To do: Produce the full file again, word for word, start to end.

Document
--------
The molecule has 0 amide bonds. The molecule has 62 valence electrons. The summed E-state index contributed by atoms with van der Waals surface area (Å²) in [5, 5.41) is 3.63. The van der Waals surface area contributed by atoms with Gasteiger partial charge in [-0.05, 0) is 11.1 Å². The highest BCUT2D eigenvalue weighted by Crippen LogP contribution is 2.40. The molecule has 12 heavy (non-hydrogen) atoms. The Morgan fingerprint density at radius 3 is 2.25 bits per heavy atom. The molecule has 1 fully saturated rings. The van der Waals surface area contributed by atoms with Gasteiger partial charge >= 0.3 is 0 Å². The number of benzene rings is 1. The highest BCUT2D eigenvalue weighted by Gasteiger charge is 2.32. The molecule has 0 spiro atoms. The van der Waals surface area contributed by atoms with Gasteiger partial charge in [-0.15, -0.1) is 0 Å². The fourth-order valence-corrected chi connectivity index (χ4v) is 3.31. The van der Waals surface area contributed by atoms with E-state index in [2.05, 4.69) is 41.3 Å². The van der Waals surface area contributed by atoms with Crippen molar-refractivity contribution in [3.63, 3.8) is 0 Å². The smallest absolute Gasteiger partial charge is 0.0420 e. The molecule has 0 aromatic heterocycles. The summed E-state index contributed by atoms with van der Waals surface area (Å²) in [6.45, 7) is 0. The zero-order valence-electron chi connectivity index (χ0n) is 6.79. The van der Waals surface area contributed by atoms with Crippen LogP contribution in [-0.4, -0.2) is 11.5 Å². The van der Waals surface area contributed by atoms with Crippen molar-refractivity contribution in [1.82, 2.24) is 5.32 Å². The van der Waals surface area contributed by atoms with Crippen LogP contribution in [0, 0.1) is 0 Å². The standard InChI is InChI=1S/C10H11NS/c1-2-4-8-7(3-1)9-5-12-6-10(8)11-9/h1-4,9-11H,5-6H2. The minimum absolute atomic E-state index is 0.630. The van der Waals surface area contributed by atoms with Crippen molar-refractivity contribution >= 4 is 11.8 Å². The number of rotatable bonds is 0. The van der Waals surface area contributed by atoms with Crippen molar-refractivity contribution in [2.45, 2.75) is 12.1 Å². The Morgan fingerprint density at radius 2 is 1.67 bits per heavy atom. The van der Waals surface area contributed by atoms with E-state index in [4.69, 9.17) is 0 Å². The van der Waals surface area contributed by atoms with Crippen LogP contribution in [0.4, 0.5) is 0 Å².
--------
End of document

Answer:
The molecule has 0 amide bonds. The molecule has 62 valence electrons. The summed E-state index contributed by atoms with van der Waals surface area (Å²) in [5, 5.41) is 3.63. The van der Waals surface area contributed by atoms with Gasteiger partial charge in [-0.05, 0) is 11.1 Å². The highest BCUT2D eigenvalue weighted by Crippen LogP contribution is 2.40. The molecule has 12 heavy (non-hydrogen) atoms. The Morgan fingerprint density at radius 3 is 2.25 bits per heavy atom. The molecule has 1 fully saturated rings. The van der Waals surface area contributed by atoms with Gasteiger partial charge >= 0.3 is 0 Å². The number of benzene rings is 1. The highest BCUT2D eigenvalue weighted by Gasteiger charge is 2.32. The molecule has 0 spiro atoms. The van der Waals surface area contributed by atoms with Gasteiger partial charge in [-0.15, -0.1) is 0 Å². The fourth-order valence-corrected chi connectivity index (χ4v) is 3.31. The van der Waals surface area contributed by atoms with E-state index in [2.05, 4.69) is 41.3 Å². The van der Waals surface area contributed by atoms with Crippen molar-refractivity contribution in [3.63, 3.8) is 0 Å². The smallest absolute Gasteiger partial charge is 0.0420 e. The molecule has 0 aromatic heterocycles. The summed E-state index contributed by atoms with van der Waals surface area (Å²) in [6.45, 7) is 0. The zero-order valence-electron chi connectivity index (χ0n) is 6.79. The van der Waals surface area contributed by atoms with Crippen LogP contribution in [-0.4, -0.2) is 11.5 Å². The van der Waals surface area contributed by atoms with Crippen molar-refractivity contribution in [1.82, 2.24) is 5.32 Å². The van der Waals surface area contributed by atoms with Crippen LogP contribution in [0, 0.1) is 0 Å². The standard InChI is InChI=1S/C10H11NS/c1-2-4-8-7(3-1)9-5-12-6-10(8)11-9/h1-4,9-11H,5-6H2. The minimum absolute atomic E-state index is 0.630. The van der Waals surface area contributed by atoms with Crippen molar-refractivity contribution >= 4 is 11.8 Å². The number of rotatable bonds is 0. The van der Waals surface area contributed by atoms with Crippen molar-refractivity contribution in [2.45, 2.75) is 12.1 Å². The Morgan fingerprint density at radius 2 is 1.67 bits per heavy atom. The van der Waals surface area contributed by atoms with E-state index in [4.69, 9.17) is 0 Å². The van der Waals surface area contributed by atoms with Crippen LogP contribution in [0.4, 0.5) is 0 Å².